Msgr Charles Pope here
This article first appeared in Msgr Pope’s blog. Some excerpts are republished here as the issues raised in the article are relevant to many countries beyond the USA.
In the wake of the supreme court decisions of this week, I would like to return to a question I have Asked before: Are we coming to a point where we should consider dropping our use of the word “marriage?”
It is a simple fact that word “marriage” as we have traditionally known it is being redefined in our times. To many in the secular world the word no longer means what it once did and when the Church uses the word marriage we clearly do not mean what the increasing number of states mean.
Proposal: So the bottom line is that what the secular world means by the word “marriage” is not even close to what the Church means. The secular world excluded every aspect of what the Church means by marriage. Is it time for us to accept this and start using a different word? Perhaps it is, and I would like to propose what I did back in March of 2010, that we return to an older term and hear what you think.
I propose that we should exclusively refer to marriage in the Church as “Holy Matrimony.”
According to this proposal the word marriage would be set aside and replaced by Holy Matrimony. It should be noticed that the Catechism of the Catholic Church refers to this Sacrament formally as “The Sacrament of Matrimony.”
The word “matrimony” also emphasizes two aspects of marriage: procreation and heterosexual complementarity. The word comes from Latin and old French roots. Matri = “mother” and mony, a suffix indicating “action, state, or condition.” Hence Holy Matrimony refers to that that holy Sacrament wherein a woman enters the state that inaugurates an openness to motherhood. Hence the Biblical and Ecclesial definition of Holy Matrimony as heterosexual and procreative is reaffirmed by the term itself. Calling it HOLY Matrimony distinguishes it from secular muddle that has “marriage” for its nomen.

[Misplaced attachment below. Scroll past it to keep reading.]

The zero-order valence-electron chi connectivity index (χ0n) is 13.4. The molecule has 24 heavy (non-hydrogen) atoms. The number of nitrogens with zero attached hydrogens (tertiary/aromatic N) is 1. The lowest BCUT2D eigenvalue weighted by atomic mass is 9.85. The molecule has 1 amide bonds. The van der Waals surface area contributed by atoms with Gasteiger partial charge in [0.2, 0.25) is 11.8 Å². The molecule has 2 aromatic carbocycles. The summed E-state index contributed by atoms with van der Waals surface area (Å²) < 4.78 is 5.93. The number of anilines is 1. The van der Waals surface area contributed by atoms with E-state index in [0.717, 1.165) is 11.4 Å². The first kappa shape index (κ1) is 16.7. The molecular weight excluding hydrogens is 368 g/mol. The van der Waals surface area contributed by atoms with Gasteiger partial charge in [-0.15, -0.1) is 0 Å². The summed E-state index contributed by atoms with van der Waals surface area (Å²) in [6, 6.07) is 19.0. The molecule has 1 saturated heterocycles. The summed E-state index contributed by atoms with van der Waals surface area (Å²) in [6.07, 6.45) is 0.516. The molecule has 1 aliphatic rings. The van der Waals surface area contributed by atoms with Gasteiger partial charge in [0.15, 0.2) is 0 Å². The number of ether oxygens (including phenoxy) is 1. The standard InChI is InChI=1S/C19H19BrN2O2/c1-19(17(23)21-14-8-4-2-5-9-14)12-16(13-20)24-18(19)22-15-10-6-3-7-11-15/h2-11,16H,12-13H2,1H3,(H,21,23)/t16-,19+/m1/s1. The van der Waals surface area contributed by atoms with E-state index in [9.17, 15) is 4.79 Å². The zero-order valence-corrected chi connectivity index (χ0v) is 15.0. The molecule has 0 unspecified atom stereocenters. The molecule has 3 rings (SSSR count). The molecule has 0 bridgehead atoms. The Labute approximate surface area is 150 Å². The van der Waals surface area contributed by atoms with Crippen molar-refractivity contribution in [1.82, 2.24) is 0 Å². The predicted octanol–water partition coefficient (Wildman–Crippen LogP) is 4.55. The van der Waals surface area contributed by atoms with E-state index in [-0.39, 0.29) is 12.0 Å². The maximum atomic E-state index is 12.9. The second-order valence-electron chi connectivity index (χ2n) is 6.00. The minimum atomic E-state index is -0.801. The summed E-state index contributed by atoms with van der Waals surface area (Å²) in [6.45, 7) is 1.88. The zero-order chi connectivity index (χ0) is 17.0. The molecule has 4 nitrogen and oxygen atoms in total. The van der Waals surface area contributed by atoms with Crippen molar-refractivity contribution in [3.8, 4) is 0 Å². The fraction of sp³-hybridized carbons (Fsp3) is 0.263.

When I proposed this two years ago… many of you were rather unconvinced and some were even perturbed that we were handing on over our vocabulary to the libertines. That may be, but we already know that “gay” will never mean what it used to, and it would seem that “marriage” will never again mean what it did.
A secondary but related proposal is that we begin to consider getting out of the business of having our clergy act as civil magistrates in weddings. Right now we clergy in most of America sign the civil license and act, as such, as partners with the State. But with increasing States interpreting marriage so differently, can we really say we are partners? Should we even give the impression of credibility to the State’s increasingly meaningless piece of paper? It may remain the case that the Catholic faithful, for legal and tax reasons may need to get a civil license, but why should clergy have anything to do with it?
If we did stop signing civil licenses, we would surely need a strong catechesis directed to our faithful that reiterates that civil “marriage” (what ever that means anymore) is not Holy Matrimony and that they should, in no way consider themselves as wed, due to a (meaningless) piece of paper from a secular state that reflects only confusion and darkness rather than clarity and Christian light.
Msgr. Charles Pope is the pastor of Holy Comforter-St. Cyprian, a vibrant parish community in Washington, DC. A native of Chicago with a Bachelor of Science degree in computer science, his interest in the priesthood stemmed from his experience as a church organist, cantor and choir director during college. He attended Mount Saint Mary’s Seminary and holds Masters degrees in Divinity and in Moral Theology. He was ordained in 1989 and named a Monsignor in 2005. He has conducted a weekly Bible Study in Congress and in the White House, for two and four years, respectively.
Questions for Discussion
- In a world where the definition of ‘marriage’ is undergoing legal and social changes, how can the Church hold onto its timeless definition AND remain relevant?
- How can our use of language in the culture debates about marriage, family and life issues work for us (and against us) in winning the hearts and minds of others for Christ?
- What do you see as the biggest challenge facing the people of God in the marriage arena?